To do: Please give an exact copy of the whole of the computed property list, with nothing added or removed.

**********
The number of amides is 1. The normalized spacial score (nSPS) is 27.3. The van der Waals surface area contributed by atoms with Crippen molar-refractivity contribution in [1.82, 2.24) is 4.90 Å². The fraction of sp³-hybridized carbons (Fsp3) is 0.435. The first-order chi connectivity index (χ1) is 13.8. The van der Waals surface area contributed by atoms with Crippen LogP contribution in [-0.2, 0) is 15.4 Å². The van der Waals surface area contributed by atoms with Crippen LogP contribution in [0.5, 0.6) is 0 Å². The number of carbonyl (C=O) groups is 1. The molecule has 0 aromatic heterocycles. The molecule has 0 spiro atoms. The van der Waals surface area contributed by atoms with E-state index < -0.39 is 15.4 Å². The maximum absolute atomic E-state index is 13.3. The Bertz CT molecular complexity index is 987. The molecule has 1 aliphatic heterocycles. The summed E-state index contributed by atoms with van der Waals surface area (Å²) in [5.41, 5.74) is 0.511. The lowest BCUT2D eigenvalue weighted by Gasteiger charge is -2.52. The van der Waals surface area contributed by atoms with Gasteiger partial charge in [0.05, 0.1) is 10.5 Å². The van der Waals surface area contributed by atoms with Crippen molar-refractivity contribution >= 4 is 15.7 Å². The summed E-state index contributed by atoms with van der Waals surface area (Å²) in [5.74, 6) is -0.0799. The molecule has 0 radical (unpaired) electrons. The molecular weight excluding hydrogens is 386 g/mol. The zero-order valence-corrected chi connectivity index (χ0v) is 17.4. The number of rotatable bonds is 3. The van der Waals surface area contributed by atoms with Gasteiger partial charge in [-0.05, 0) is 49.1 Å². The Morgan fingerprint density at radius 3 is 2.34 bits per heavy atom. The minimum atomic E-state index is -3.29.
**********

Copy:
The number of amides is 1. The normalized spacial score (nSPS) is 27.3. The van der Waals surface area contributed by atoms with Crippen molar-refractivity contribution in [1.82, 2.24) is 4.90 Å². The fraction of sp³-hybridized carbons (Fsp3) is 0.435. The first-order chi connectivity index (χ1) is 13.8. The van der Waals surface area contributed by atoms with Crippen LogP contribution in [-0.2, 0) is 15.4 Å². The van der Waals surface area contributed by atoms with Crippen LogP contribution in [0.5, 0.6) is 0 Å². The number of carbonyl (C=O) groups is 1. The molecule has 0 aromatic heterocycles. The molecule has 0 spiro atoms. The van der Waals surface area contributed by atoms with E-state index < -0.39 is 15.4 Å². The maximum absolute atomic E-state index is 13.3. The Bertz CT molecular complexity index is 987. The molecule has 1 aliphatic heterocycles. The summed E-state index contributed by atoms with van der Waals surface area (Å²) in [5.41, 5.74) is 0.511. The lowest BCUT2D eigenvalue weighted by Gasteiger charge is -2.52. The van der Waals surface area contributed by atoms with Gasteiger partial charge in [0.05, 0.1) is 10.5 Å². The van der Waals surface area contributed by atoms with Crippen molar-refractivity contribution >= 4 is 15.7 Å². The summed E-state index contributed by atoms with van der Waals surface area (Å²) in [5.74, 6) is -0.0799. The molecule has 0 radical (unpaired) electrons. The molecular weight excluding hydrogens is 386 g/mol. The zero-order valence-corrected chi connectivity index (χ0v) is 17.4. The number of rotatable bonds is 3. The van der Waals surface area contributed by atoms with Gasteiger partial charge in [-0.05, 0) is 49.1 Å². The Morgan fingerprint density at radius 3 is 2.34 bits per heavy atom. The minimum atomic E-state index is -3.29.